Independent accountancy firm Kirby Williams is urging businesses in the construction sector to take notice and ensure they are well prepared ahead of VAT changes due to take place in October of this year.
Legislation has been introduced in a bid to close a VAT loophole, which HMRC says will save them £500 million over the next five years.
Presently, if a sub-contractor makes a supply of construction services to another VAT registered construction business, the sub-contractor will issue an invoice, which the business settles. The business reclaims the VAT paid as input tax and the sub-contractor pays over the VAT as output tax. Sometimes, when a business has paid the invoice and reclaimed the VAT, the sub-contractor does not pay the VAT as output tax to HMRC and so gains a cash advantage and HMRC can lose out.
The changes affect the way VAT is accounted for between VAT registered businesses in relation to VATable construction supplies that fall within the remit of the Construction Industry Scheme (CIS).
The new rules will come into effect on October 1, 2019. On or after this date, the business customer will pay output tax to HMRC and reclaim it in the same VAT return as opposed to a sub-contractor charging VAT, which is currently common practice.
The new rules will affect both services and goods supplied with construction services when there is a single supply. Businesses that are registered for VAT and receive CIS services but do not make supplies of building/construction services themselves are known as ‘end-users’. End-users and those connected to end-users are excluded from the changes.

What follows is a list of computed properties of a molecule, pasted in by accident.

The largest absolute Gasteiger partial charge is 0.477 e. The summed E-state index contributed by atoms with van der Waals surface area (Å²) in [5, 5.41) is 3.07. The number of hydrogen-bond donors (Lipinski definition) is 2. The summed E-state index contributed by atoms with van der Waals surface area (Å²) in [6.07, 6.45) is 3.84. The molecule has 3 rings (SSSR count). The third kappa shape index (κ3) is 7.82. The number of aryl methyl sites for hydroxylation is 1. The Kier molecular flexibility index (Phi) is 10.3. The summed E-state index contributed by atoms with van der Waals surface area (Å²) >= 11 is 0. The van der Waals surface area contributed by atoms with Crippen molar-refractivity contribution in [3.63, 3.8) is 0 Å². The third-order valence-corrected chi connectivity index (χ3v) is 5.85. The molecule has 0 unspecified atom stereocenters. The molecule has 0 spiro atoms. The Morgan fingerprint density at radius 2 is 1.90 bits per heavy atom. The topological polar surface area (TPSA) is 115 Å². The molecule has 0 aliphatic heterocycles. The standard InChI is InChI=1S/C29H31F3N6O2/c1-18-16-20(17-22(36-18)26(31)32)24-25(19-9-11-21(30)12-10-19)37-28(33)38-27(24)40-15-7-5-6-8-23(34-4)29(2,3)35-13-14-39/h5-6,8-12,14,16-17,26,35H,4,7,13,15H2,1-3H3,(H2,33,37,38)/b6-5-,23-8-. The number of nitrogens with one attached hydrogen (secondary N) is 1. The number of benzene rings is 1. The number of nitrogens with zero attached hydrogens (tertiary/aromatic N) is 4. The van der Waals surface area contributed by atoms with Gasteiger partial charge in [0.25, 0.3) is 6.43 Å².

As a result of the new legislation, there are a number of practical issues to consider for both sub-contractors and main contractors operating in the construction industry. Whilst the biggest impact will be on cashflow, additional thought needs to be given to invoicing requirements, staff training on the rules, adaptations to the accounting software, identifying customer status, treatment of mixed supplies, amending contracts and the interaction with self-billing.
Mary McDonagh, a partner at Kilsby Williams, said: “It’s really important to us that affected businesses are prepared for these changes.
“We invite anyone who would like advice or help reviewing their business transactions to get in contact with us at Kilsby Williams. We can help identify the changes that construction businesses may require in order to comply with the new domestic reverse charge and ensure businesses are aware of how it affects them.”